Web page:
Horror in the Forest (2023) Film Review


Horror in the woods

It’s a very good idea Horror in the woods. Yes, I love found footage movies and will feel ready to watch them because I find them scary and I love a good scare. So while I fell into found footage format, Horror in the woods it’s a good time to look at what’s right and what’s wrong with how the format is used today.

The very simple premise and what some would consider a “monotonous execution” has something interesting behind it. It’s a horror movie that looks like any other movie you’ve probably seen before. It follows every rule in the book and even rips off a major scene from its undeniable inspiration. That doesn’t mean it’s a bad movie. We can’t accuse it of duplicating content, because that’s what we should do with most Hollywood movies. What I found interesting about it is what you can actually find beyond the first glance. At the core of his premise is a commentary on trauma that works.

The location of the movie is similar to other found movies. The filmmakers decide to shoot a documentary about something in the woods. The so-called Curse of Rudwick Forest is responsible for the disappearance of people. After the cold opening, it’s quite clear that something personal is lurking in the woods. Our crew is meticulously questioning the people involved in the disappearances. From the family to the people responsible for taking care of the place. In the end, they have to face something that is not of this world.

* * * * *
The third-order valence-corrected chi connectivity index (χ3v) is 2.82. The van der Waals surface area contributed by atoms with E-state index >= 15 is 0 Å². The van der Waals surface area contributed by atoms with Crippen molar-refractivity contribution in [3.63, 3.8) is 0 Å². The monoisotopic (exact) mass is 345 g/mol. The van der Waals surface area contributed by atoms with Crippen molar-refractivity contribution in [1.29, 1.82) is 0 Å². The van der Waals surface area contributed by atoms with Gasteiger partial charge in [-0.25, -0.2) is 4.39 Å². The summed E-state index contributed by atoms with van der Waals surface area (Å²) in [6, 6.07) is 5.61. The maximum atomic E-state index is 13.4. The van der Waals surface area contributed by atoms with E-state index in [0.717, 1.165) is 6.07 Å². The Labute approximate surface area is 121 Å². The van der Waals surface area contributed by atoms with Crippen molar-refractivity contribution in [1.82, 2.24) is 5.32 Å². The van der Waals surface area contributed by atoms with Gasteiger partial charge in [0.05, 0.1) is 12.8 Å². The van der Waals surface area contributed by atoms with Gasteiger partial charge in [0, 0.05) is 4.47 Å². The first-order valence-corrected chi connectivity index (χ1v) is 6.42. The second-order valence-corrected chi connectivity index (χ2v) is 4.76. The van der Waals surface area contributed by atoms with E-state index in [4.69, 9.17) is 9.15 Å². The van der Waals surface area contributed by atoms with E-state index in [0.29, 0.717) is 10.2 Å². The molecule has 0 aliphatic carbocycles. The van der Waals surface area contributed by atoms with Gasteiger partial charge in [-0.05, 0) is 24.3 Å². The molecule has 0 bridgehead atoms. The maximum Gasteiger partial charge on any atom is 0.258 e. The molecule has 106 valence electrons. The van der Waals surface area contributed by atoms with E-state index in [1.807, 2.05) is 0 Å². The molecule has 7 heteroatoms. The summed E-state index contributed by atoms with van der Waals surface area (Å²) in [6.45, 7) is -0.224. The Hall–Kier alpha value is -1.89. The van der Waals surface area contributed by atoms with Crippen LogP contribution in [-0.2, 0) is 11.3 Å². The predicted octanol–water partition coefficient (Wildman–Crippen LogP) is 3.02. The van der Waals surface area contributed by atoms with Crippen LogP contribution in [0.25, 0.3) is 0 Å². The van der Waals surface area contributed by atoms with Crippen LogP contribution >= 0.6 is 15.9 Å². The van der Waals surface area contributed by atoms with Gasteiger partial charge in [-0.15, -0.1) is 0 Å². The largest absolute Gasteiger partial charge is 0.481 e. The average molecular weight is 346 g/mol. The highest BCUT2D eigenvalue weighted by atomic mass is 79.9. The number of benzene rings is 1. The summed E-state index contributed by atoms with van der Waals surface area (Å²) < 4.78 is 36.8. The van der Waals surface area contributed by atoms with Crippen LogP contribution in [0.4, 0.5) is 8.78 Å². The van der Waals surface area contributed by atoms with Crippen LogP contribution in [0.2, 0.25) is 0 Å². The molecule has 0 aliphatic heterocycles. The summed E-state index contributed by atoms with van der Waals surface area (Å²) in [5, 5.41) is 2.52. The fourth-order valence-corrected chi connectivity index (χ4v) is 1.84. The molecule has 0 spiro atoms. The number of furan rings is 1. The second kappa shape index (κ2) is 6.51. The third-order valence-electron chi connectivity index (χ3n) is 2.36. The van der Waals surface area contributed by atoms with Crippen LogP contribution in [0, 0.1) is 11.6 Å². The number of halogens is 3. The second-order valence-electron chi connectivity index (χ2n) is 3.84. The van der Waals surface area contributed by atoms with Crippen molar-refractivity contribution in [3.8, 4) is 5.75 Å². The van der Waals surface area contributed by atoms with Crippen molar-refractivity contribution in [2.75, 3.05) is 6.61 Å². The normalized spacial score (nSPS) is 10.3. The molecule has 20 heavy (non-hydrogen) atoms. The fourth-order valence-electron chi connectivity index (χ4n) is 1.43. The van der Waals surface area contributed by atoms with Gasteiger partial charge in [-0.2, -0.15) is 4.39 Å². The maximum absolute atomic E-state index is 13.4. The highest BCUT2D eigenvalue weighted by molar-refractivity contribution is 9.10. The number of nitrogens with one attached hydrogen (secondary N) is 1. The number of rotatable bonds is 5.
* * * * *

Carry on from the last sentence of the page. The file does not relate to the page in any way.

Can I tell you? Well, you better see for yourself. All I’m saying is that the entity is pretty evil.

Directed Brendan Rudnickibehind the guy The Forest of Death, this is completely generic even with its title. Rudnicki takes found footage and makes the best of it for a delicious horror film that’s about things other than the average horror tropes of the subgenre. Sure, there are jump scares, but Rudnicki also gives screen time to the dynamics that work between the main characters and adds dramatic weight to the mystery of the father who is behaving strangely in relation to the forest. At this point, any other film would have deemed it unnecessary to traumatize the equation. In this case, I just thought it provided enough strength for the film to flow naturally to the end.

Some disturbing images and the lack of exaggerations Horror in the woods counterpoint to the “found footage is dead” debates. As we’ve seen in the past with other independent productions, and especially genre films, the director must be able to recognize the limitations of a production. Instead of opting for cheesy digital effects and pointless cheap scares, Rudnicki stays on a more sane path, which is a good step in building the films universe. Yes, it is impossible not to consider his last films as something bigger, from which to grow, learn and make better films in the future.

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Federico Furzan

Founder of Screentology. Member of OFCS. RT rated critic
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